PROFESSOR Kenneth Julien is no longer president of the University of Trinidad and Tobago (UTT).
Finance Minister Colm Imbert sent Julien a letter on June 1, informing him that Cabinet decided to restructure the board of the UTT.
“Accordingly, on behalf of the people of Trinidad and Tobago, the Caribbean region and many further afield, the Government of the Republic of Trinidad and Tobago, wishes to thank you for your outstanding contribution of over half a century as the most singular driving force in the development of engineering education and the industrial sector, particularly the national energy sector, in Trinidad and Tobago and elsewhere. We owe you a huge debt of gratitude and your contribution can be described as nothing less than iconic,” Imbert’s letter said.
Education Minister Anthony Garcia told the Sunday Express that Julien’s term of office had come to an end and the Government was reviewing the composition of the board.
“It is the view that Dr Julien needed to make contributions in other areas,” said Garcia.
He said Julien’s replacement will be announced shortly.
Julien, often referred as T&T’s energy czar, is now 87.
He conceptualised and founded the University of Trinidad and Tobago (UTT), an industry-oriented university, in 2004 and became chairman and president from 2004 to 2010. He reinstalled as chairman with effect from November 2015, shortly after the ruling People’s National Movement returned to power.
Well aware that retirement was in the cards, Julien told the Sunday Express yesterday, that he had felt a personal obligation to stay on at UTT and to contribute as long as he was able to help.
“I’m fairly comfortable. It’s 15 years old, which is very young, and I played a role in getting it going. So I am leaving it in a fairly stable position,” he said.
“I hope the work continues,” he said.
Last year, after an eight-year court battle, the board of state-owned Evolving Technologies and Enterprise Development Company Limited (Eteck) decided to discontinue its negligence case against its former board, then headed by Julien.
One week before the trial was set to begin, Eteck opted not to continue with it “based on legal advice” it obtained from James Guthrie QC.
In response, Julien described the matter as a nusaince.
The action was initiated under then attorney general Anand Ramlogan in 2011.
The State had alleged that the board entered into a US$5 million investment with a Hong Kong-based company, Bamboo Networks Ltd, between January 18 and May 17, 2005, without carrying out a due diligence exercise into the company’s financial records beforehand.
The defendants were Julien and other directors at the time—Ulric Mc Nicol, Brian Copeland, Rene Monteil, Eugene Tiah, Sonia Noel, Wendy Fitzwilliam and John Soo Ping Chow. For Julien, the action when it was initiated, came as a surprise given his decades-long career in public service.
It was the first time decisions taken by a board he was a part of were pursued for negligence.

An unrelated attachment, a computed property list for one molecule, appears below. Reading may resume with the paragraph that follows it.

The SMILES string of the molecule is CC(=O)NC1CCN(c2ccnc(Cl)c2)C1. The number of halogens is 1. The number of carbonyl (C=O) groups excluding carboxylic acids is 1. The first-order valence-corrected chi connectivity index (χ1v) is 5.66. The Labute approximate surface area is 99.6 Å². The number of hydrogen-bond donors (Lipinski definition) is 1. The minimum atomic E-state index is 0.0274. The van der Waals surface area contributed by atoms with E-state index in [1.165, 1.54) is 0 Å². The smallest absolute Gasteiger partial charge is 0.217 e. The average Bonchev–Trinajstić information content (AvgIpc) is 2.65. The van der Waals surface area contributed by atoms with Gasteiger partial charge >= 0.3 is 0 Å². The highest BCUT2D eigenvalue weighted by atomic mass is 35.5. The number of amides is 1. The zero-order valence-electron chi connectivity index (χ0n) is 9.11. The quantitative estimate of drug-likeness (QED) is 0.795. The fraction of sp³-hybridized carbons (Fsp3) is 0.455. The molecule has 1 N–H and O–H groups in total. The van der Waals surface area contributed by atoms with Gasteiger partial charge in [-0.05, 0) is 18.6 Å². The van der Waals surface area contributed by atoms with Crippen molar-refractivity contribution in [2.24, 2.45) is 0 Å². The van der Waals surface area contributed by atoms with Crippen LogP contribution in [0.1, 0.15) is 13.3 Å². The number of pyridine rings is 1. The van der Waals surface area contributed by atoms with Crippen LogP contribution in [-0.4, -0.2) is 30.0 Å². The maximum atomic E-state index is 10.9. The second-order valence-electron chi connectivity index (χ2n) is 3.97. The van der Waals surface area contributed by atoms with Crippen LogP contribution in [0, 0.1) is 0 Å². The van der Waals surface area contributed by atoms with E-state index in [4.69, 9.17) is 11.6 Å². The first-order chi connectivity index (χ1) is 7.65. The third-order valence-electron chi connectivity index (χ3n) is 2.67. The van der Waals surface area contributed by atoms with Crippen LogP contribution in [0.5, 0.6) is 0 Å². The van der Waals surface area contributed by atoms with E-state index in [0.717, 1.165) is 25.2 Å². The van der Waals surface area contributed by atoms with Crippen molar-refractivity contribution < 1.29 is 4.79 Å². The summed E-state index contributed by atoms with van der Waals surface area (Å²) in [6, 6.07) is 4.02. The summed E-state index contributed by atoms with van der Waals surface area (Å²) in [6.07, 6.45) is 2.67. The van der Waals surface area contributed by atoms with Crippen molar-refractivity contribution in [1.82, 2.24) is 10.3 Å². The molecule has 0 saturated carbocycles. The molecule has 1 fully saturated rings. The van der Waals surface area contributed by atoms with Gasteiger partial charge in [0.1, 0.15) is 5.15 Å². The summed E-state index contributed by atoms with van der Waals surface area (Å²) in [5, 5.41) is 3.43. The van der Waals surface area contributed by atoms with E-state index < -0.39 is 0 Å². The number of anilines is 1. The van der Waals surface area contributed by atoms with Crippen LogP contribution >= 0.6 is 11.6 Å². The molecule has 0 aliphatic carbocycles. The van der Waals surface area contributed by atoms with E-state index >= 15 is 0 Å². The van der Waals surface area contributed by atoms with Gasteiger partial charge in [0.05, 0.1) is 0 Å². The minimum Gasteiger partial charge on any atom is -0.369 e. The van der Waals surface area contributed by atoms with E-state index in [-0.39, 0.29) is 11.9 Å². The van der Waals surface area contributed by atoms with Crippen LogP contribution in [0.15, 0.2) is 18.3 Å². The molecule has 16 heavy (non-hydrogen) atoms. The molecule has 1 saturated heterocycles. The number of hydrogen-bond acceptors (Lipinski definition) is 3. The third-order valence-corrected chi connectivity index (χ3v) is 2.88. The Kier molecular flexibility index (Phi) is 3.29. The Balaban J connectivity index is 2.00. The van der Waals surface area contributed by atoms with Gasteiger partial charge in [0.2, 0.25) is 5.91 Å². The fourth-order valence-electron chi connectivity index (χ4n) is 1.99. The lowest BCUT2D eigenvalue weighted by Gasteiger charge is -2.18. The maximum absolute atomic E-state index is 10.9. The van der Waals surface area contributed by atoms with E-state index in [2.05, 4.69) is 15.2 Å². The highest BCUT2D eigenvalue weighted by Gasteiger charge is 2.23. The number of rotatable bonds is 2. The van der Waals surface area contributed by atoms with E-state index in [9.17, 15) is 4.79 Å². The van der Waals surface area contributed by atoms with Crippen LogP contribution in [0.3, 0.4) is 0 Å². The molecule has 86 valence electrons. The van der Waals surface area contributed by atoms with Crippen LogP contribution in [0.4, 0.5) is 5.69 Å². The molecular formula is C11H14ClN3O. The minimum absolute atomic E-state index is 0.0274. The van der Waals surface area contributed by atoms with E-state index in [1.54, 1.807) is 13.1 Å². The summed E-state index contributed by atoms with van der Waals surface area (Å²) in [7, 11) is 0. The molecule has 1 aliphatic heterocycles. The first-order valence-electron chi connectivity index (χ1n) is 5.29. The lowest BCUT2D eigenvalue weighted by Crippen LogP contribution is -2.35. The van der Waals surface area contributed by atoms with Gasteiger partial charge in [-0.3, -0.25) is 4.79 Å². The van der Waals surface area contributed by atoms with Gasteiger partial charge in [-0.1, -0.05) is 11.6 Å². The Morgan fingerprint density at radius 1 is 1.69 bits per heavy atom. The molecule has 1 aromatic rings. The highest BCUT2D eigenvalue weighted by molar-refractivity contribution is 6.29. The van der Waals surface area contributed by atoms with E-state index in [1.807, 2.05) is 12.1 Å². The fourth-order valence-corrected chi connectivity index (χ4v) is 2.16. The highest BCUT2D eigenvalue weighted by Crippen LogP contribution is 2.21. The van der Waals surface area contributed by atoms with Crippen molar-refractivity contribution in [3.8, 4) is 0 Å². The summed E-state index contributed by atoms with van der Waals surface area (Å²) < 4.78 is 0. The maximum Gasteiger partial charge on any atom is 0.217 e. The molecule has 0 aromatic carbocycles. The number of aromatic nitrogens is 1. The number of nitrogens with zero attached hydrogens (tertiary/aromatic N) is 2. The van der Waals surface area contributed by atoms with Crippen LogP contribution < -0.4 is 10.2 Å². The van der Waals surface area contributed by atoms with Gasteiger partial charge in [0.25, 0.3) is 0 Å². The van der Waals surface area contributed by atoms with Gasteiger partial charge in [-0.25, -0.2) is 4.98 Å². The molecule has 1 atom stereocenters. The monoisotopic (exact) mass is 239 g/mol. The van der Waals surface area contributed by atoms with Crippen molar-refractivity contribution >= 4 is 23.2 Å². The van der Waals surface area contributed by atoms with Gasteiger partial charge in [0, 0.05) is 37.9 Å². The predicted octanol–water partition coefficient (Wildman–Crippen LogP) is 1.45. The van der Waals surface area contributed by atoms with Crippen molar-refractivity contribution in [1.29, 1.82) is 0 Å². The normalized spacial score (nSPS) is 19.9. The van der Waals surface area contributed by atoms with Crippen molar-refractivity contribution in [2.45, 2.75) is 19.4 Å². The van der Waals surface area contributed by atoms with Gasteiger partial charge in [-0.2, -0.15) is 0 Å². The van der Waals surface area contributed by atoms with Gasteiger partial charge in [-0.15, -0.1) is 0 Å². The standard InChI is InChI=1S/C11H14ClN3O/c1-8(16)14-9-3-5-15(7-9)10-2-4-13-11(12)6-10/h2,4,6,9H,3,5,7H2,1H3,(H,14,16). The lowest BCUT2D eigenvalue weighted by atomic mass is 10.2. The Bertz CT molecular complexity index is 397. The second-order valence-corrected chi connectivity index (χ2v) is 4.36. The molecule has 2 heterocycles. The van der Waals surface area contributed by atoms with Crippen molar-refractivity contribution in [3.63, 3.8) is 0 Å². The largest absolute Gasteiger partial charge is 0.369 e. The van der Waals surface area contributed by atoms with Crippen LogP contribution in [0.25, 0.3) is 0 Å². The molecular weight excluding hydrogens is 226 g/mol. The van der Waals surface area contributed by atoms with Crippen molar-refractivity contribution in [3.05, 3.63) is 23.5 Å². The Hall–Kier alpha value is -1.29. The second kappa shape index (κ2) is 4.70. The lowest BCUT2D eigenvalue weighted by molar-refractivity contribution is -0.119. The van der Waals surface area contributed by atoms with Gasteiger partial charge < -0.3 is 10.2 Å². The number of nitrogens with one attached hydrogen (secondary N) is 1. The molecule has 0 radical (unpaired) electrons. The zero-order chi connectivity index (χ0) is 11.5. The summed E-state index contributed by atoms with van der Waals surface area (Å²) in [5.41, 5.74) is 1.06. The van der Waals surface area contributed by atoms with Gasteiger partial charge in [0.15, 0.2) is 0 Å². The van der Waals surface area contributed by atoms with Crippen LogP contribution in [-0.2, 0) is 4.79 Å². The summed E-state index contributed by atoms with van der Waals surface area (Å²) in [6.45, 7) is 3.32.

In an interview published in the Express Business magazine in September last year, Julien said: “Let me contrast that with my own personal experience, when I came back and joined the University (of the West Indies) in 1964. I was invited to serve on the board of T&TEC because I had a degree in electrical engineering. I think I served for 25 years on the board on T&TEC and nothing like this ever happened.
“We took some major decisions—the whole Point Lisas plant, power generation. All kinds of decisions were taken under my leadership and at no time was there any query or any sense that the government would want to embarass or create any stress for us. I think that is how it should be because when you sit on these boards you have to make decisions. That is the whole idea of moving them out of bureaucracy. Sometimes the institutions are not the right one. But board members should have a sense that they are not being persecuted or harassed because as a board they took a decision that did not turn out to be the best. I am not saying this happened. That’s separate from individual members using their positions for fraud or bribery. I am talking about the entire board taking the decision. That is my concern and I am not sure how that will change,” he told the Express in a interview following the matter being dropped.
Despite the case, he still went back to chair the University of Trinidad and Tobago (UTT) in November 2015 when he was asked, as he recognised the need for specific training in the energy and industrial sectors at the post-secondary level.
On his legacy, he had told the Express Business in September: “I don’t want at any point for anyone to say to my grandchildren that your father is a crook or he did this or that. The legacy must be clear if there is a legacy at all. I would want the legacy to be if my grandchildren drive down to Point Lisas and they know nothing about me and that part of my life but someone said, ‘most was initiated by your grandfather’, that’s a legacy.
“The legacy I am more proud of, which is alive, are my students. They are running that show. They are running all that show. They still call me ‘Prof’. That legacy of students holding key positions, not political positions. The only student that came under me is the current Minister of Finance and both he and I may not want to admit that (laughing) but basically that’s a legacy, that would remain.”